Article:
Importance Prenatal folic acid supplements reduce the risk of neural tube defects in children, but it has not been determined whether they protect against other neurodevelopmental disorders.
Objective To examine the association between maternal use of prenatal folic acid supplements and subsequent risk of autism spectrum disorders (ASDs) (autistic disorder, Asperger syndrome, pervasive developmental disorder–not otherwise specified [PDD-NOS]) in children.
Design, Setting, and Patients The study sample of 85 176 children was derived from the population-based, prospective Norwegian Mother and Child Cohort Study (MoBa). The children were born in 2002-2008; by the end of follow-up on March 31, 2012, the age range was 3.3 through 10.2 years (mean, 6.4 years). The exposure of primary interest was use of folic acid from 4 weeks before to 8 weeks after the start of pregnancy, defined as the first day of the last menstrual period before conception. Relative risks of ASDs were estimated by odds ratios (ORs) with 95% CIs in a logistic regression analysis. Analyses were adjusted for maternal education level, year of birth, and parity.
Main Outcome Measure Specialist-confirmed diagnosis of ASDs.
Results At the end of follow-up, 270 children in the study sample had been diagnosed with ASDs: 114 with autistic disorder, 56 with Asperger syndrome, and 100 with PDD-NOS. In children whose mothers took folic acid, 0.10% (64/61 042) had autistic disorder, compared with 0.21% (50/24 134) in those unexposed to folic acid. The adjusted OR for autistic disorder in children of folic acid users was 0.61 (95% CI, 0.41-0.90). No association was found with Asperger syndrome or PDD-NOS, but power was limited. Similar analyses for prenatal fish oil supplements showed no such association with autistic disorder, even though fish oil use was associated with the same maternal characteristics as folic acid use.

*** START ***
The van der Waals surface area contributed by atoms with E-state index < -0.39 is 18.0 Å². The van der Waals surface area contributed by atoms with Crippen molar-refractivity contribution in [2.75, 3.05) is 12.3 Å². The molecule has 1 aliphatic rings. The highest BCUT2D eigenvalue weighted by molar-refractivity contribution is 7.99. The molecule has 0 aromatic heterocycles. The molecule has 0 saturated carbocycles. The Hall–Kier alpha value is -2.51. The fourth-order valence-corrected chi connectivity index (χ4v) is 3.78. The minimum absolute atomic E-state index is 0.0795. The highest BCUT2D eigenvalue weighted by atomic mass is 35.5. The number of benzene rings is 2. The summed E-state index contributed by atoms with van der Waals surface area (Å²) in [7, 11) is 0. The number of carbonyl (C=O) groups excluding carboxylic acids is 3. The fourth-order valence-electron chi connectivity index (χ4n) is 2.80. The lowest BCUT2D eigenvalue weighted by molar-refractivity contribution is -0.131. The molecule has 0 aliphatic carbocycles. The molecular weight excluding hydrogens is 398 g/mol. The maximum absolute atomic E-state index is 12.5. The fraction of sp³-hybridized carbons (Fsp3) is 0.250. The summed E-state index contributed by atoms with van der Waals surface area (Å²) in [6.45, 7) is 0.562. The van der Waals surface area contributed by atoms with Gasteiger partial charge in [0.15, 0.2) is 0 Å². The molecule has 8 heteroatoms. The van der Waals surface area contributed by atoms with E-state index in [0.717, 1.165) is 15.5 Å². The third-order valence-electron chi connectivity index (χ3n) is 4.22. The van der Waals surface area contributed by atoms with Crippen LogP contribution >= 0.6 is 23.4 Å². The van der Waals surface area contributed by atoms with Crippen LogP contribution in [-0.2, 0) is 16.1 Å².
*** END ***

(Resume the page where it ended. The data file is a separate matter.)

Conclusions and Relevance Use of prenatal folic acid supplements around the time of conception was associated with a lower risk of autistic disorder in the MoBa cohort. Although these findings cannot establish causality, they do support prenatal folic acid supplementation.
JAMA. 2013;309(6):570-577. doi:10.1001/jama.2012.155925.
Norwegian Institute of Public Health, Oslo (Drs Surén, Haugen, Lie, Magnus, Reichborn-Kjennerud, Øyen, and Stoltenberg and Mss Roth and Schjølberg); Centre for Paediatric Epidemiology and Biostatistics, UCL Institute of Child Health, London, United Kingdom (Dr Surén); Mailman School of Public Health, Columbia University, New York, New York (Drs Bresnahan, Hornig, Lipkin, and Susser and Ms Roth); New York State Psychiatric Institute, New York (Drs Bresnahan and Susser); National Institute of Neurological Disorders and Stroke, Bethesda, Maryland (Dr Hirtz); Institute of Psychiatry, University of Oslo, Oslo (Dr Reichborn-Kjennerud); MRC Centre for Causal Analysis in Translational Epidemiology, University of Bristol, Bristol, United Kingdom (Dr Davey Smith); Nic Waals Institute, Lovisenberg Hospital, Oslo (Dr Øyen); and Department of Public Health and Primary Health Care, University of Bergen, Bergen, Norway (Dr Stoltenberg).